16
16 We analyze the Free Cashflow Model by first by noting that Enterprise Value is the sum of the values of Equity and Debt less Cash, under the implicit assumption that the firm does not need cash to run its operations, which may not always be true. The Enterprise itself is simply the present value of the free cashflows to all security holders of the firm generated from the operations of the firm. That is, the cashflows that are available for distribution after considering short-term and long-term reinvestment outlays.

17
17 We then note that where V 0 is the present value of the future free cashflows to the firm. Noting that the discount rate to compute V 0 is not the cost of capital, but rather the weighted average cost of capital (WACC), which represents the cost of raising funds from all security holders, not equity alone, we can write: This is equivalent to the DDM if the amount of dividends paid is equal to the free cashflow.

18
Copyright © 2009 Pearson Prentice Hall. All rights reserved. 18

19
Copyright © 2009 Pearson Prentice Hall. All rights reserved. 19

20
Copyright © 2009 Pearson Prentice Hall. All rights reserved. 20

21
21 This method also uses the Law of One Price, but in a more direct manner. We compute the “price” of a dollar of some flow variable, such as earnings or EBITDA or Sales, using the market valuations of comparable firms based on the same flow variable. We then multiply the forecasted value of the flow variable for our firm by this “price.” The most common flow variable used is the firm’s earnings or Net Income per share.

22
22 A firm’s P/E ratio can be computed either by using trailing earnings (last 12 months’ earnings) or forward earnings (expected earnings over the next 12 months). For valuation, the forward P/E ratio is preferred. We compute the average forward P/E ratio for a sample of comparable firms, estimate our firm’s earnings for the next year and multiply it by the computed average P/E ratio to get our firm’s price estimate. We can relate the P/E ratio to the DDM, as below. This shows that the higher the growth rate in earnings, the higher the P/E ratio.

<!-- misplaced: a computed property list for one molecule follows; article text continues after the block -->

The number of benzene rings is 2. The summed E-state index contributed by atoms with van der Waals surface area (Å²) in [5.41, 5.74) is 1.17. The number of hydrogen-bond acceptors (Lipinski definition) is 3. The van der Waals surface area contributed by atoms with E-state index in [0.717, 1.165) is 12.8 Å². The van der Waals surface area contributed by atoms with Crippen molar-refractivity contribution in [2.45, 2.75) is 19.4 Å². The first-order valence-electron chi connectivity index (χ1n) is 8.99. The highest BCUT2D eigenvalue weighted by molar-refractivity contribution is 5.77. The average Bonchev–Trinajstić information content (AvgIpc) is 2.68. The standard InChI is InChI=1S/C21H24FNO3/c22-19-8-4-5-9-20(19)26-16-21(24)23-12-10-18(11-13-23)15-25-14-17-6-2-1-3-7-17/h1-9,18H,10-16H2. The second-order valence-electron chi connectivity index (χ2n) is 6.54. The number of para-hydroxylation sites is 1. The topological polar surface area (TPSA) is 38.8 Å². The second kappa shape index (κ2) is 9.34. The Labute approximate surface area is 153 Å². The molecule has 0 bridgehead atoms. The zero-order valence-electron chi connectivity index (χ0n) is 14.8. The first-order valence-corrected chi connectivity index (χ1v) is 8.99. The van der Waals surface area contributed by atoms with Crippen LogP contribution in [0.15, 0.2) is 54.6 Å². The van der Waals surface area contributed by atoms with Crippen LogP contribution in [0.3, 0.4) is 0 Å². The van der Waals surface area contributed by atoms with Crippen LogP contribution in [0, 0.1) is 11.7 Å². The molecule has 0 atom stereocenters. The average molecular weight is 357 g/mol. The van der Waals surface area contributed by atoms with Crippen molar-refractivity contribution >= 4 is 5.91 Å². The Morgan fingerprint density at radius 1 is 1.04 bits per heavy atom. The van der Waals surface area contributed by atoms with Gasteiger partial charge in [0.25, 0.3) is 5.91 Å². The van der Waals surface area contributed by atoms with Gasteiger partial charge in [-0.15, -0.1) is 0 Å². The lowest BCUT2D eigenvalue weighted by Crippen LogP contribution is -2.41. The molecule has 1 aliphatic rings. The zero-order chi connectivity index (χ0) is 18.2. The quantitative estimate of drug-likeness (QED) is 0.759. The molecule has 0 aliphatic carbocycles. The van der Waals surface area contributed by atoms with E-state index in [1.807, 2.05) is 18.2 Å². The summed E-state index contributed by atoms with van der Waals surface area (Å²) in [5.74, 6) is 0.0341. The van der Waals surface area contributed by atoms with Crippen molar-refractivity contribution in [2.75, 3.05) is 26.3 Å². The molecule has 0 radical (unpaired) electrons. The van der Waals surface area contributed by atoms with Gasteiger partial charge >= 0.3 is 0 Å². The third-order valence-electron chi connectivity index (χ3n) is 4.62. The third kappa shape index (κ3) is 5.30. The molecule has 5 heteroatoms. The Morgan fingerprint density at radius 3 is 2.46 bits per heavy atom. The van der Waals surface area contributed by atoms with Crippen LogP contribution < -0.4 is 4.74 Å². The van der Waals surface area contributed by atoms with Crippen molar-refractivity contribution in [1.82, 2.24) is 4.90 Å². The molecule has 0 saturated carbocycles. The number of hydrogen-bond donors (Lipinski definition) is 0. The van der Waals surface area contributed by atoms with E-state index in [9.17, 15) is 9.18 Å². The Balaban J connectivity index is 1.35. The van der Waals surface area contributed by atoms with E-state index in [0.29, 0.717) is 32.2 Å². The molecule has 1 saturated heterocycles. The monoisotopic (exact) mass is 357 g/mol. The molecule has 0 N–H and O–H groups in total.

23
23 Valuation Multiples are also computed based on the firm’s enterprise value. Since enterprise value is the value of the entire firm, the flow variable used would be something that applies to the entire firm, e.g. EBITDA (earnings before interest, taxes, depreciation and amortization) or free cashflow. However, free cashflow is a very lumpy variable since capital expenditures are lumpy. Hence, EBITDA is more commonly used. We can relate the EBITDA multiple to the FCF model, as below. We see that the higher the growth rate of FCF, the higher the EBITDA multiple.

24
24 Multiples are easy to use. However, if the comparables are not picked correctly, the “price” will be wrong. The multiples will differ according to growth rates and other firm-specific variables. It is difficult to find firms that have the same variable values (such as growth rate) as the firm to be priced. Discounted Value approaches require the analyst to lay out all assumptions fully – little is implicit. The market price is brought in through the required rate of return (which reflects the price of risk). Ultimately, then, the choice is between which “price” the analyst feels comfortable with.

25
P.V. Viswanath 25 Note that both approaches use market information to generate a price. Hence we are interested in how correct the market is in valuing assets. The EMH says that an asset’s current price reflects all available information. The argument is that if it didn’t, there would be an incentive for investors to act on that information. Suppose, for example, that investors noticed that good news led to stock prices rising slowly over two consecutive days. This would mean that at the end of the first day, the good news was not all incorporated in the stock price.

26
P.V. Viswanath 26 In this situation, it would be optimal for traders to buy even more of a stock that was noted to be rising on a given day, since the stock would rise more the next day, giving the trader an unusually good chance of making money on the trade. But if many traders pursue this strategy, the stock price would rise on the first day, itself, and the informational inefficiency would be eliminated. Empirically, financial markets seem to be reasonably close to being efficient. This allows us to price financial assets with respect to fundamentals without worrying about deviations from these fundamental prices.